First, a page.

Six on Saturday 2020 05-03

Hello Spring!

I’ve had such a lovely week in the garden, and it’s been a productive one. After weeks of almost relentless rain and winds, the first week of the meteorological spring brought us sunshine and gentle winds. It’s still bitingly cold but it’s been the type of week that conveys a sense of anticipation that springtime is gently flowing over the earth once more.

It was one of those March days when the sun shines hot and the wind blows cold: when it is summer in the light, and winter in the shade. ~Charles Dickens, Great Expectations

The first job I tackled on Monday morning was to rearrange the pots on the two-layer staging that my husband pulled together from a couple of old scaffolding boards. I took away some pots where the bulbs have gone over and added in the three recently-bought Hellebores that I’ve been so enchanted with. It brought an instant facelift to the garden and a big smile to my face. Colour in the garden at last! It may not be a professional effort, but it makes me happy to look at, and that’s what matters.

Some in bloom, some to follow

I asked my husband if he could make me a planter for the patio at the back of the house. The patio is raised off the ground by a couple of feet at one point, and I was worried that our 18-month grandson would go rushing towards the edge and right over.

So he built me a planter, mostly from wood he had in the garage. It’s 1.8m in length, 450mm high and 450mm deep, and it’s a visual stop if this active little toddler decides to go wildly running about on the patio. The remaining length of the patio will have some pots on it, and that will block off the remaining area. Perennials on the other two sides will soon be growing and will complete the ‘visual barrier’.

The Patio Planter

When he was putting it together, on the drive at the front of the house, we did get a few looks from our neighbours. It looked like a coffin. You know, the type that you see in Western movies, the type they put dead gunslingers into…have you got the idea? ๐Ÿ˜ฌ But it looks a bit more classy than that now, and although you couldn’t call it a lovely piece of garden furniture, it should serve its purpose, saving a very active little boy from a fall, and giving the patio some summer colour. The joke was, that if one of us suddenly disappeared, everyone would know where to look. ๐Ÿค”

Former identity – ‘the coffin’

We’ve filled the planter with some of our own compost, and some bought compost. On Wednesday morning I added two hydrangeas, a pink and a white, that I’ve been growing from cuttings since July 2018. They’re scrappy-looking at this time of the year, but as we move towards summer I hope they’ll start to flourish.

Hydrangea – pink. Variety unknown

The planter gets sun in the morning and shade in the afternoon, and that suits the two hydrangeas, but what else can I add for a profusion of summer colour? The catalogues are being browsed, but no decisions have been made. I’ll add some spring-flowering bulbs in the autumn, but beyond that, I’m not sure what to plant.ย Ideas are most welcome!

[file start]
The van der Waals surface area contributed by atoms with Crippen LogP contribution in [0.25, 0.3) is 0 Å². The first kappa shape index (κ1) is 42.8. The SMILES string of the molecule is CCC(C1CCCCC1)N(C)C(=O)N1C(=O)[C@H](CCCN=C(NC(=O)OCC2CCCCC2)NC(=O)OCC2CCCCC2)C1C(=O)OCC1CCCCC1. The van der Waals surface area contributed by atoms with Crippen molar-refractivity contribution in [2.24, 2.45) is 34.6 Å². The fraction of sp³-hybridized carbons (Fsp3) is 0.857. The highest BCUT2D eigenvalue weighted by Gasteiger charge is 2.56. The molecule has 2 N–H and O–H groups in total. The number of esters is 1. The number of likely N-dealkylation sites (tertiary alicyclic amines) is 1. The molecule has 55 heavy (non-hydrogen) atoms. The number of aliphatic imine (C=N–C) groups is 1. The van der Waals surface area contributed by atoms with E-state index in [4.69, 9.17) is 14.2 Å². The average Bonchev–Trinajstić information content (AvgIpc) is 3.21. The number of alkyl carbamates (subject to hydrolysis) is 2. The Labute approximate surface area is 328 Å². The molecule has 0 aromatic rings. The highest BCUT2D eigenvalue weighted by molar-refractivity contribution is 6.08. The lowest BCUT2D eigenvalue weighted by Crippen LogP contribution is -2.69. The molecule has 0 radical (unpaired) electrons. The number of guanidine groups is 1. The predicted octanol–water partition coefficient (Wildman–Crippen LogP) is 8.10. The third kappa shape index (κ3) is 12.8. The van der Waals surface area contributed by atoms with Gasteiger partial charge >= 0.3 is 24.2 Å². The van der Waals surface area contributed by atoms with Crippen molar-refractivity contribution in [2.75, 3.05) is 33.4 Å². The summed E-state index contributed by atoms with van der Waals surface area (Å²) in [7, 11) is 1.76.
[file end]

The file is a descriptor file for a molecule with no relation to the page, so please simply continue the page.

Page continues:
Mostly I’ve been pruning throughout the week, although I also started emptying the greenhouse so that I can give it a good clean…and that clean is scheduled for today. This morning I plan to wash down the outside, and in the afternoon I’ll tackle the inside…since the forecast says it’s going to rain. Our good spell of weather might be over.ย Next week I’m aiming to start sowing seeds – in an old – but hopefully bug-free greenhouse.

Tools arriving for work

I’m pleasantly surprised at the growth of the rhubarb this year. It’s an old plant that was divided a couple of years ago. One large piece was replanted, and another, smaller piece, planted nearby. I can’t remember ever having so much rhubarb so early in March – we’ve been picking since mid-February. Too much rhubarb is never a problem as we have a few neighbours who like rhubarb and happily, there’s enough to go around…if there happens to be any surplus there’s always the freezer!

For the pot – just a taster
Clematis montana ‘Freda’

This clematis has been growing in the garden for a number of years, and I absolutely adore when her petals break free in April. Yesterday I noticed that she’s covered in good strong buds and on her way to becoming the star of the garden, if only for a short time.

Clematis montana ‘Freda’ buds in early March

Here’s what I’m looking forward to at some point towards the end of April. Ahh, gorgeous!

Clematis montana ‘Freda’ in bloom late April
Summer Colour

It’s fun when you order something in the depths of winter, forget about it, and as soon as spring arrives the delivery man appears at the door, announcing, “it’s for your garden”. He did exactly that yesterday morning. ๐Ÿ˜

Summer colour-in-waiting

The Dahlia tubers arrived a couple of weeks ago, and this morning the box from Farmer Gracy contained Allium ‘Summer Beauty’ Allium ‘Millenium’ and Stachys monnieri ‘Hummelo’. All these varieties are new to me and I’m really excited to see how they perform in my garden.